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Marketing Your Event in a Digital World


READ TIME: 3 minutes

Depending on existing resources, event planners can avail themselves of a wide range of marketing channels for attendee acquisition. Traditional tactics like print advertising, email, and direct mail are still effective under certain circumstances. Non-traditional tactics, such as paid social media and pay-per-click search engine advertising, can also work well with the right strategy in place. A new breed of  technologies exclusive to events is a third option opening up new opportunities to grow events.  

  • Peer-to-peer referral marketing platforms help registrants send invitations (referrals) to unregistered (and often net new) colleagues via email and social media. When an individual registers for an event, he or she receives a confirmation and access to a referral dashboard that facilitates the referrals.
  • Exhibitor-to-attendee invitations provide exhibitors with branded assets to invite their customers and prospects to the show using email and social media.
  • Influencer marketing provides organizers with pre-designed collateral (for example, landing pages, banners, email templates, or social sharing images) to encourage speakers, sponsors, exhibitors, and other event partners to invite colleagues to attend.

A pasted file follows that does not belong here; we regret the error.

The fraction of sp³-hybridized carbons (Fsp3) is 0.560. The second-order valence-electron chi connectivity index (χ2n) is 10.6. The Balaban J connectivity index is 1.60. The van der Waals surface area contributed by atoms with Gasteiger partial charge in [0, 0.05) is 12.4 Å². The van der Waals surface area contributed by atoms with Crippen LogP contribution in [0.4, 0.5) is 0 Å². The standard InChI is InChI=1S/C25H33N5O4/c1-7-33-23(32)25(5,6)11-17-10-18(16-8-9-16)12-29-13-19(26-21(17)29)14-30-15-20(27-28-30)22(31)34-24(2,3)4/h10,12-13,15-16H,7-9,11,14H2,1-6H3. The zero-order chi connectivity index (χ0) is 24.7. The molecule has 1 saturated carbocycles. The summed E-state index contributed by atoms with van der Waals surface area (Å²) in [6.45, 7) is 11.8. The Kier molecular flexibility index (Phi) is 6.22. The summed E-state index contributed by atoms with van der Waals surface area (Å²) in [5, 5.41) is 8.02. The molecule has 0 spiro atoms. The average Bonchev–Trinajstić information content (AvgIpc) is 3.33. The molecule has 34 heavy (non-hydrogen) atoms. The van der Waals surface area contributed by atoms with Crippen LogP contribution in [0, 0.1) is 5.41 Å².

• Ad retargeting tactics let planners serve up banner ads elsewhere on the Internet to people who have visited the event website.
  • Pay-per-click tactics designed specifically for events help event planners deliver event-centric paid advertising campaigns on search engines and social media, mobile, and video platforms.
  • Data analytics platforms analyze attendee data from multiple sources, including registration and paid lists, develop audience personas, and use digital tools and human analysts to inform marketing campaigns in the weeks leading up to the event.
  • Chatbots use artificial intelligence, natural language libraries, or machine learning to address event-related questions. When they are placed on the event website, they can help direct prospective attendees to register.
  • Ticketing platforms that also have social sharing tools (ways for ticket buyers to broadcast their purchases on social media channels) can help event planners spread the word.
  • Geofencing creates a digital boundary around a competitive event. When visitors cross into the geofenced area, they receive advertising on their mobile devices.

There are pros and cons associated with using non-traditional digital marketing tactics–even those built specifically for events. Often, they can uncover new sources of attendees, and most of the emerging platforms can attribute new attendees to specific individuals and channels, which is helpful for apportioning the marketing budget. On the other hand, they require expertise, vigilance, and an adequate advertising budget in order to be effective.